A few weeks back, Washington Post writer Jenna Johnson commented on the way Donald Trump uses phrases such as “Many people are saying…” or “A lot of people think that…” or “Some people say this is a bad idea…” Johnson says this is how Trump “spreads conspiracies and innuendoes.” A key section of her article reads:
“Following the country’s most deadly mass shooting, Donald Trump was asked to explain what he meant when he said President Obama either does not understand radicalized Muslim terrorists or “he gets it better than anybody understands.”
“Well,” Trump said on the Today show Monday morning, “there are a lot of people that think maybe he doesn’t want to get it. A lot of people think maybe he doesn’t want to know about it. I happen to think that he just doesn’t know what he’s doing, but there are many people that think maybe he doesn’t want to get it. He doesn’t want to see what’s really happening. And that could be.”
Twitter jumped on Johnson’s bandwagon and dished up dozens of hilarious send-ups of Trump’s habit.
Without a doubt, Trump uses and overuses vague reference phrasing, enough so that his habit actually elbowed its way into a news cycle. Viewed in the context of our Predictive Interviewing Model, it may be that Trump learned this trick from the media itself.
We developed the Predictive Interviewing Model by analyzing more than 500 interview questions from two years’ worth of news stories. This analysis shows that the Proxy question-type is a favorite of reporters, particularly in interviews that include more than four questions.
Proxy question-types incorporate source generalizations such as, “I’ve spoken to many people who . . .” or “Many are upset over this…how do you respond?” Proxy questions suggest that the claim being made is common knowledge, or that the reporter has already extensively researched a subject, spoken to many sources, and can legitimately represent an audience’s views to an interviewee.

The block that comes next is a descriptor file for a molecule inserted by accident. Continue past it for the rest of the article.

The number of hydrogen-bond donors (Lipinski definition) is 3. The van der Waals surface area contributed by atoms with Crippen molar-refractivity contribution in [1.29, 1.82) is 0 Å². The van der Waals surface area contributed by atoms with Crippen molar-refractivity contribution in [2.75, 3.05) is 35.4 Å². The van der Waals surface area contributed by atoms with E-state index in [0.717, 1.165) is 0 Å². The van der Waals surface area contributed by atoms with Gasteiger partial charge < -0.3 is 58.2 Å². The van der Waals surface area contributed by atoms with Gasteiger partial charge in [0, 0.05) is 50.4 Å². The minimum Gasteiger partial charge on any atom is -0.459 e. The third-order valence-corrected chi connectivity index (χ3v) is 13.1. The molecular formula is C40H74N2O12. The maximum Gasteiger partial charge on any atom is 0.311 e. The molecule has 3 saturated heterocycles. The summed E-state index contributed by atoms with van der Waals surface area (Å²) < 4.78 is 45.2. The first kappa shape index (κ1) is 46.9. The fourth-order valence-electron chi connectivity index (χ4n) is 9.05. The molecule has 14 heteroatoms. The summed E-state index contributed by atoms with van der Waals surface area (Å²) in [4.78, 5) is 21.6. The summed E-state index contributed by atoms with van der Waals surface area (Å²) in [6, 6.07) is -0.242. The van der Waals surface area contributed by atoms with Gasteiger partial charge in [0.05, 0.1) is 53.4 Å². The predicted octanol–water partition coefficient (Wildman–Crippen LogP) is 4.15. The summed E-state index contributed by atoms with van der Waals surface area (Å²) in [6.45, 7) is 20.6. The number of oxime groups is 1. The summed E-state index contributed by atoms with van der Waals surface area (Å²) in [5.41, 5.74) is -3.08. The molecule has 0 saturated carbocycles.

Research into this question type has called the Proxy question-type a strategy of reliance on faceless, secret sources that serve to create an image of investigative reporting even though it hasn’t taken place, and a way to create the illusion of knowing it all to throw an interviewee off message.1
Proxies are not the most common question-types reporters use in interviews, but it’s not difficult to find examples. Have a look at these interviews conducted by Matt Lauer of NBC’s “Today.” In both, Lauer uses Proxies to position himself as the surrogate brain for the viewing audience.
I also went back into our PMI training archives and found a Proxy from several years ago.
Our advice? If you’re in the hot seat and get a Proxy thrown at you, counter it with a Proxy of your own. Imagine an interview exchange like this:
Proxy: “Some people believe your company actively sought to skirt the law and take advantage of consumers who may not be paying close attention. What do you say to them?”
Response: “We’ve experienced thousands of examples of people who appreciate what we’ve brought to market and who couldn’t be happier. Our return policy guarantees satisfaction, so we’re ready to be responsive to anyone who might want a refund.”
And there you have it. When a Proxy is thrown your direction, using a Proxy in response allows you to deliver your desired message and at the same time, strengthens your credibility by diminishing that of the reporter. That’s a powerful piece of inside knowledge that’ll help you capitalize on your next interview.
Poler Kovacic, M., & Erjavec, K. (2011). Construction of semi-investigative reporting. Journalism Studies, 12(3), 328–343. doi:10.1080/1461670X.2010.493321
Granhag, P. S. (2015). Eliciting intelligence from sources: The first scientific test of the Scharff technique. Legal & Criminological Psychology, 20(1), 96–113.